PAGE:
This much I know: Seamus Power

You can’t be sensible all the time. You must go with your heart.

This much I know: Seamus Power

Growing up, acting never crossed my mind. I wasn’t taken to the theatre as a child. Then, one night out of the blue I was meeting a friend for a drink but, as I was bored of the pub, I suggested we do something else instead. He agreed to come to a show in The Theatre Royal in Waterford. I was gobsmacked, blown away. Afterwards, I knew I had to get involved with theatre. I just really had the feeling that I could do what the people on stage were doing.

I approached Red Kettle theatre company, it was their production of The Shaughran by Dion Boucicault, and they were kind enough to let me get involved. I spent a few months looking after props and watching them rehearse.

I was in my mid 20s by then and decided to move to Dublin and got a place in the Gaiety School of Acting. I had no experience.

When I left school, all I’d wanted was to work and start earning money. The best job I had, before acting, was a butler and houseman at Mount Congreve House. There were 16 of us in the house and 60 in the garden. It was like Downton Abbey. It’s all gone now. The owners had no heirs and once they died, the house went to the state.

My worst job was on a building site.

I’m very pig headed. Once I decided on acting, I just went my own way although my family were shocked. Acting was completely outside our experience. My dad was a builder.

Once I started acting, I was never that nervous. I was like a blank page. I had no bad habits to unlearn.

I’ve been in Fair City for 18 years now. I was on stage for years before that. I only went in for a day’s work and my agent actually advised me not to take it as it was only the day — thinking something bigger may come up, but I was totally broke and went ahead. Now, I’m one of the longest in Fair City although there are a couple of originals who have been there for 26 years.

I’ve never been a worrier. I find that things simply work out. There must be some kind of fate, I’m not sure everything that happens is completely random. For example, being in the Beauty and the Beast Cheerios panto. I didn’t know Alan Hughes, it just came out of the blue. It just happened.

My biggest fault is that I really love routine. A daily routine isn’t a bad thing, but I can become a little obsessive. Whenever I start a different job, the routine goes out the window. I don’t like upheaval.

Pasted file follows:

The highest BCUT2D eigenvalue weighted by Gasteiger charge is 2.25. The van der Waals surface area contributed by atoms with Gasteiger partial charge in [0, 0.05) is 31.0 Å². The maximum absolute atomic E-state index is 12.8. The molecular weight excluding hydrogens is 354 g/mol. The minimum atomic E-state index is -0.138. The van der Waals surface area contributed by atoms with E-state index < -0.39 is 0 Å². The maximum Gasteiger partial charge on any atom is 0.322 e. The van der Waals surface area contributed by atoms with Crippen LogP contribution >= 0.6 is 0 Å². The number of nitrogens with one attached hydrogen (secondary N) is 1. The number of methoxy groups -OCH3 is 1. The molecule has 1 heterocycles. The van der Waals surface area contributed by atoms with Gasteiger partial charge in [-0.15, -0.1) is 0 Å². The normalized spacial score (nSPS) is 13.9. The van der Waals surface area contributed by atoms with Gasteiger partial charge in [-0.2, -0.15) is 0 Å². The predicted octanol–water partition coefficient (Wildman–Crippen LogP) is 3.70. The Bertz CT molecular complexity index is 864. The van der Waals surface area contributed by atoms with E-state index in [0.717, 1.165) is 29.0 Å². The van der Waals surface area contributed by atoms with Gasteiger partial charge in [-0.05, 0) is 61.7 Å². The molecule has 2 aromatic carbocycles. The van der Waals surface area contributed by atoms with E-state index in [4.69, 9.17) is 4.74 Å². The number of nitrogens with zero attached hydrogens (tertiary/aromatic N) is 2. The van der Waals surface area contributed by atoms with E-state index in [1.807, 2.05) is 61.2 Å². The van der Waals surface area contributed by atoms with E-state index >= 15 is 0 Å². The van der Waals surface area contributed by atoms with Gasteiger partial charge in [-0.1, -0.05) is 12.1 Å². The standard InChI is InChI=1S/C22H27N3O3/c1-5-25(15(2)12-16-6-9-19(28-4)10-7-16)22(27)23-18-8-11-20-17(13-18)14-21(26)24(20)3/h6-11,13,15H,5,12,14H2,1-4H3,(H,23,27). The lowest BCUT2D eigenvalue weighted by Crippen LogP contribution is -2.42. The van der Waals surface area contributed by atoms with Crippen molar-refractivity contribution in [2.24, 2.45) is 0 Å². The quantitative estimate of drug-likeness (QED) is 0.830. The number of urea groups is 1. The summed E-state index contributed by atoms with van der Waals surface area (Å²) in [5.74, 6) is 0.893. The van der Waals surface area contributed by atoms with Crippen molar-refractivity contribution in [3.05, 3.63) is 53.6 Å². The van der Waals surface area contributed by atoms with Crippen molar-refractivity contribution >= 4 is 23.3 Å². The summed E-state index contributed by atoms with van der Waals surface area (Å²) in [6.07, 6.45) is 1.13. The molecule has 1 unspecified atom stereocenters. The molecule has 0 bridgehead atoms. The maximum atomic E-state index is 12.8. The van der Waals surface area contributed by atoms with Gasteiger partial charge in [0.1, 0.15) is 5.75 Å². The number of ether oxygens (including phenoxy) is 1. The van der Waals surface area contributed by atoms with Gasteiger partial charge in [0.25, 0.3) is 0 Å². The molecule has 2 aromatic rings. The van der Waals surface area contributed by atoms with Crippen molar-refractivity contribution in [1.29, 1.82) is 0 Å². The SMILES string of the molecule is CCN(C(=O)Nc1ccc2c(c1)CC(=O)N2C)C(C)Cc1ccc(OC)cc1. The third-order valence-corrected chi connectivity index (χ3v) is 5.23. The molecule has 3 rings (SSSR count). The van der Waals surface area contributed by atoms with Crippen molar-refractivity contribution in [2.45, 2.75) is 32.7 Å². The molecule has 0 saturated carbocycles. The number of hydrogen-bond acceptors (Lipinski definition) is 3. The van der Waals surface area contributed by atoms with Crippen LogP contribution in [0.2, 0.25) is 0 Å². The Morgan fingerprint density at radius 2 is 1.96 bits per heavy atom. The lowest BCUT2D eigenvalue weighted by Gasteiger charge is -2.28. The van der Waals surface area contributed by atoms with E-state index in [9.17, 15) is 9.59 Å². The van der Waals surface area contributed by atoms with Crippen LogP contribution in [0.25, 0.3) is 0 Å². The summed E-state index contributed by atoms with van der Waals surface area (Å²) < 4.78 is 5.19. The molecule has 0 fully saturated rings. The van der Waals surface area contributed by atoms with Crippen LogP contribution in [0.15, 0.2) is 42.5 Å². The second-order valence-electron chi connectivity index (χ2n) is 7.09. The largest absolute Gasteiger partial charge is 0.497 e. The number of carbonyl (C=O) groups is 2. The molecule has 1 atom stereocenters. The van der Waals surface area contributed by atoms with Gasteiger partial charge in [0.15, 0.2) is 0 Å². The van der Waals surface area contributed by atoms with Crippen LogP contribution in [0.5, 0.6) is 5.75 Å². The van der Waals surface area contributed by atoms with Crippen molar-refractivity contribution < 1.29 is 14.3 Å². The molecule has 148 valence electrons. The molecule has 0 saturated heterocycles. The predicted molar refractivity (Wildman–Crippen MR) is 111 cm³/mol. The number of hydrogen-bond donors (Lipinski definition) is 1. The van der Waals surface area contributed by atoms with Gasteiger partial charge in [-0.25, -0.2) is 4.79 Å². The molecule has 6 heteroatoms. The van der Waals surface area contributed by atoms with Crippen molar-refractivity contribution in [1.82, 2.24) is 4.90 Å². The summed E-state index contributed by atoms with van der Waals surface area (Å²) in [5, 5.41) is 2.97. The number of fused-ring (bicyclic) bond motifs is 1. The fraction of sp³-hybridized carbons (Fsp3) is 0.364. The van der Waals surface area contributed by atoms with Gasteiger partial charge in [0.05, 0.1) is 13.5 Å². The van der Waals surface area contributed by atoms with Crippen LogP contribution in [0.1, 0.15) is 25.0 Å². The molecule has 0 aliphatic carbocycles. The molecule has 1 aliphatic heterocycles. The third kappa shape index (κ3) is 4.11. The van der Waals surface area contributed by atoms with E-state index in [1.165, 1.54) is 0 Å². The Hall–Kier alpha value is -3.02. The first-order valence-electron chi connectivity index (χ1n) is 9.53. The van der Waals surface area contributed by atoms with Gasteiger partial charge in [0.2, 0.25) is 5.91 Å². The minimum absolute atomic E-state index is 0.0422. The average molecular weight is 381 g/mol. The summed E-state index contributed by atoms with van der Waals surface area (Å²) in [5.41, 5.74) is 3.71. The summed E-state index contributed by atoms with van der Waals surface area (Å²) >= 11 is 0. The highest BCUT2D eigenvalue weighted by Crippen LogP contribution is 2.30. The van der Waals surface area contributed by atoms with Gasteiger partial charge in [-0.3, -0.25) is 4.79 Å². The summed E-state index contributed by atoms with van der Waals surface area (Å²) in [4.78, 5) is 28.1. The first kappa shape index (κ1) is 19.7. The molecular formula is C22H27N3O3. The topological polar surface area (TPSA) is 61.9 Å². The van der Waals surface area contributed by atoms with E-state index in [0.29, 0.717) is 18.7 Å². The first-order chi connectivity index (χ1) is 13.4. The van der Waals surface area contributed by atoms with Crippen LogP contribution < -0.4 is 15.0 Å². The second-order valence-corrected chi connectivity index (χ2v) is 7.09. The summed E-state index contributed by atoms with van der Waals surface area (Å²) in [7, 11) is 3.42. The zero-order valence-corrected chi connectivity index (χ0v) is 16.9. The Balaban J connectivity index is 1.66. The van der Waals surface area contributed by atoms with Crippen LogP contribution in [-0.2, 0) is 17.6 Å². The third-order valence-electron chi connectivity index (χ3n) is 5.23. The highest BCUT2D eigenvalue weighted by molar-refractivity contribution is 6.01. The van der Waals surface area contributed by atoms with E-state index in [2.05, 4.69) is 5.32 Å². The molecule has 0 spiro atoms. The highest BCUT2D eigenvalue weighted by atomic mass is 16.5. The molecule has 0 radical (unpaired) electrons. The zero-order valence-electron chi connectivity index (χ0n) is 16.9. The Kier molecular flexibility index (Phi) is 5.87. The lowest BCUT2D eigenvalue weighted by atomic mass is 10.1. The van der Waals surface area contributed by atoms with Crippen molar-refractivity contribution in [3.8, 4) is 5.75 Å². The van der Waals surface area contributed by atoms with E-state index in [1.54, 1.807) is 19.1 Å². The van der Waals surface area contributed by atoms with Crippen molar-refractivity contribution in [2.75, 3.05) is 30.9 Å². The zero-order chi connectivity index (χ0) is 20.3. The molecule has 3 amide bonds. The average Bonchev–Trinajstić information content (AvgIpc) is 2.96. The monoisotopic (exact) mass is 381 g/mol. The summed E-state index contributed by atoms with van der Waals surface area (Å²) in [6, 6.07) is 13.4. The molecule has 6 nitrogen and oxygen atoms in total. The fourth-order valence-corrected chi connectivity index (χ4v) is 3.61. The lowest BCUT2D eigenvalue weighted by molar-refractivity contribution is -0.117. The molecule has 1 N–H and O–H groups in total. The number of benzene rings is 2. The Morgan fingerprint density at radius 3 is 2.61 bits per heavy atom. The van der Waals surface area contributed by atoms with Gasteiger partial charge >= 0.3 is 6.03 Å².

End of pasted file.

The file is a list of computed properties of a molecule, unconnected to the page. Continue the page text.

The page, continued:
I’m reasonably health conscious. I lost a few stone recently. I started walking everywhere and stopped eating rubbish. Simple as that.

When I hit 40 I got married and had a family and that changed my life. I never saw it on the horizon until I met my wife Sharon in Waterford on a night out. She teaches in a secondary school near our home in Duncannon in Wexford. We have two boys of four and 10. I turned 50 this year and can’t imagine life without them.

I’m a good listener and observer more than a talker. I can watch and gain by understanding. That’s more important for an actor — if you can absorb impressions it will stimulate your imagination.

I’m an à la carte Catholic. The afterlife is a lovely idea but, if you think about it, it is not logical. But it would be nice to think that all the effort in this life has not been for zilch.

I’d like to be Neil Armstrong for a day. The day he walked on the moon.

The traits I most admire in others are honesty and gentleness.

If I could change one thing in our society, I’d fix the health system. It seems nobody, and no amount of money, can get it right.

So far life has taught me that my instincts are generally right. I have followed my heart for any big decisions I’ve made in my life and, so far, it has lead me to a very happy place.

The Cheerios panto Beauty and the Beast will run at the Tivoli Theatre Dublin until January 10. www.panto.ie

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